I wonder with cryptocurrency projects in general, do economists and finance business types serve on advisery boards as consultants? I think the input from such professionals would be really useful in helping cryptocurrencies be more viable and address challenges and solutions from their professional perspectives.
SAFEcoin is likely a really complicated economy… Particularly if you tack the “content creator rewards” on to the scheme…
Expert advice would be wise, but I kinda doubt expert advice exists.
RippleLabs seems to have a lot of big establishment brains on staff – but that alienates themselves from the larger crypto community and tends to steer that project back to being ‘enabling’ of the status quo vs ‘disrupting’…
I would prefer the “keep it simple” approach, and have it centered around reimbursing hosting costs – but that will not be popular with a lot of people. Having it try to be too many things to too many people is going to cause it to interfere with itself in value.
Thanks for the reply. My concern is for Safecoin to have real world value to incentivize development of the network ecosystem. For instance, look at the Safecoin crowdsale. Real money is making it possible to fund the MaidSafe project. App Developers need real money to support their efforts to build apps on top of the network. Disruptive technology is super cool in that I think it fosters innovation and creativity. I just think Safecoin needs an economy to really thrive, and economist types may have ideas how to help with this.
Yes, it seems to me that a lot of people plan to make money by farming – If the system works correctly that is a relatively bad idea — Farming ought to always economically wind up being a break even enterprise at best - especially since most computers have excess space, bandwidth that CPU time…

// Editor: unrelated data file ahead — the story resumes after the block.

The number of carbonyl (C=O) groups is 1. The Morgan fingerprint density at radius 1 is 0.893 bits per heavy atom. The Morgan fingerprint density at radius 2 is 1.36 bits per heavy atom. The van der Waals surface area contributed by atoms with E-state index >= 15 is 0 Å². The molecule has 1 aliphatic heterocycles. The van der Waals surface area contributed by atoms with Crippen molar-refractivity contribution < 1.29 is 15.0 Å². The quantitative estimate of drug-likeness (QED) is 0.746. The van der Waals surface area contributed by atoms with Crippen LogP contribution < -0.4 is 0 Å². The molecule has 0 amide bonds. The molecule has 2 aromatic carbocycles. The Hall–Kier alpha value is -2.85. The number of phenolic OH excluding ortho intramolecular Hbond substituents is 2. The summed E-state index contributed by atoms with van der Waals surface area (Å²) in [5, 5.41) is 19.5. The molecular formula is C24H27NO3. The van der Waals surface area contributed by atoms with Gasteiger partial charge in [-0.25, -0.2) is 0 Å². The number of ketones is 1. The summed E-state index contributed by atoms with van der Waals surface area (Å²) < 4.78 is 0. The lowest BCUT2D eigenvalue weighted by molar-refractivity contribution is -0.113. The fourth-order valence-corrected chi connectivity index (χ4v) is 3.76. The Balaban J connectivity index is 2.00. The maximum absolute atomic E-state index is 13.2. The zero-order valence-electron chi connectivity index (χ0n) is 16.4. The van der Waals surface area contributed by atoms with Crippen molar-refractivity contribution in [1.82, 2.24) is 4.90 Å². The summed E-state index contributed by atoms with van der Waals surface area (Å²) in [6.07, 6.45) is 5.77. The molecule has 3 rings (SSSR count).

The reward is the network, and if other P2P projects are the guide, people participate without much bribe.
The network ought not overpay – that just isn’t sound economics and it is begging to be gamed – But if you add all sorts of different things that rewards are paid for, it will be really hard to manage.
I concur, but if you keep your farmed SafeCoins they may appreciate a lot over time. I can’t remember who it was, but one of our forum members told how everyone told him to stop mining bitcoins when breaking even with a market price of $4.
So the best strategy for maximizing profit is probably farming with the resources you have anyway while buying SafeCoins with the fiat currency you can spare, and keeping them until you think they hit peak value.
For a professional dose of keynesianism?
I, personally, don’t think that’s how it’s going to work out in the long run. I don’t think farming will be super profitable, but I think that it will always generate safecoins which are more valuable than the resource contributed, perhaps by a notable margin. That is, for people who are using resources they would already be using otherwise, at least. Going out and buying hardware specifically for it may not me so profitable, especially if handled as a commercial enterprise, with space purchase or rental, extra bandwidth infrastructure, utilities, etc.